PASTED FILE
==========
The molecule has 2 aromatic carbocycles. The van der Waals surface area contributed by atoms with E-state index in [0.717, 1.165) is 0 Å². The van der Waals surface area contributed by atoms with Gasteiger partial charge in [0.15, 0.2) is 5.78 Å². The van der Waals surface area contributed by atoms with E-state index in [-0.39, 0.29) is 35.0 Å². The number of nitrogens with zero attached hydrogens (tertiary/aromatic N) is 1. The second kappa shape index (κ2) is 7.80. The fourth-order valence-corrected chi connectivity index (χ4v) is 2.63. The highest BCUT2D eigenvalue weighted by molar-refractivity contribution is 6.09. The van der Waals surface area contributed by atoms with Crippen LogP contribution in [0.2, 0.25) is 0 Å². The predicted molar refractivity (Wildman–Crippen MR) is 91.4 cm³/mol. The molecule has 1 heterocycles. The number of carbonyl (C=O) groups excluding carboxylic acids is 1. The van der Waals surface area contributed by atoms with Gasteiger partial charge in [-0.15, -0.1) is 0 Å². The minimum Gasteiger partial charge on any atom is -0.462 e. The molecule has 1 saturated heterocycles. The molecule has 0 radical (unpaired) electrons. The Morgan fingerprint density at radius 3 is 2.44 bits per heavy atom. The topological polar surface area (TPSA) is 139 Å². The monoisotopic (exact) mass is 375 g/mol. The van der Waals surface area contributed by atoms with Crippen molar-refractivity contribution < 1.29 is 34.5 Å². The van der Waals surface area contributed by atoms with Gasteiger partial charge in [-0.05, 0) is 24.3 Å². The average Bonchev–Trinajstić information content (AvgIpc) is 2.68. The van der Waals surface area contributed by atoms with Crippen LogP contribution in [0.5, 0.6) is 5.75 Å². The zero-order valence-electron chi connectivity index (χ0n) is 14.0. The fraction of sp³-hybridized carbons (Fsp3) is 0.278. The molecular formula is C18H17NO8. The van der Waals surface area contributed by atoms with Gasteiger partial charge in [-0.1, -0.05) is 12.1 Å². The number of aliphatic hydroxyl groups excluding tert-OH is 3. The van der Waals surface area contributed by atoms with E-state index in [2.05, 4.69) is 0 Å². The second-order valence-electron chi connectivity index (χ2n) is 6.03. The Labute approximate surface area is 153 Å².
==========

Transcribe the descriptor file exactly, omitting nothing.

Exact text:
The molecule has 2 aromatic carbocycles. The van der Waals surface area contributed by atoms with E-state index in [0.717, 1.165) is 0 Å². The van der Waals surface area contributed by atoms with Gasteiger partial charge in [0.15, 0.2) is 5.78 Å². The van der Waals surface area contributed by atoms with E-state index in [-0.39, 0.29) is 35.0 Å². The number of nitrogens with zero attached hydrogens (tertiary/aromatic N) is 1. The second kappa shape index (κ2) is 7.80. The fourth-order valence-corrected chi connectivity index (χ4v) is 2.63. The highest BCUT2D eigenvalue weighted by molar-refractivity contribution is 6.09. The van der Waals surface area contributed by atoms with Crippen LogP contribution in [0.2, 0.25) is 0 Å². The predicted molar refractivity (Wildman–Crippen MR) is 91.4 cm³/mol. The molecule has 1 heterocycles. The number of carbonyl (C=O) groups excluding carboxylic acids is 1. The van der Waals surface area contributed by atoms with Gasteiger partial charge in [-0.15, -0.1) is 0 Å². The minimum Gasteiger partial charge on any atom is -0.462 e. The molecule has 1 saturated heterocycles. The molecule has 0 radical (unpaired) electrons. The Morgan fingerprint density at radius 3 is 2.44 bits per heavy atom. The topological polar surface area (TPSA) is 139 Å². The monoisotopic (exact) mass is 375 g/mol. The van der Waals surface area contributed by atoms with Crippen molar-refractivity contribution < 1.29 is 34.5 Å². The van der Waals surface area contributed by atoms with Gasteiger partial charge in [-0.05, 0) is 24.3 Å². The average Bonchev–Trinajstić information content (AvgIpc) is 2.68. The van der Waals surface area contributed by atoms with Crippen LogP contribution in [0.5, 0.6) is 5.75 Å². The zero-order valence-electron chi connectivity index (χ0n) is 14.0. The fraction of sp³-hybridized carbons (Fsp3) is 0.278. The molecular formula is C18H17NO8. The van der Waals surface area contributed by atoms with Gasteiger partial charge in [-0.1, -0.05) is 12.1 Å². The number of aliphatic hydroxyl groups excluding tert-OH is 3. The van der Waals surface area contributed by atoms with E-state index in [2.05, 4.69) is 0 Å². The second-order valence-electron chi connectivity index (χ2n) is 6.03. The Labute approximate surface area is 153 Å².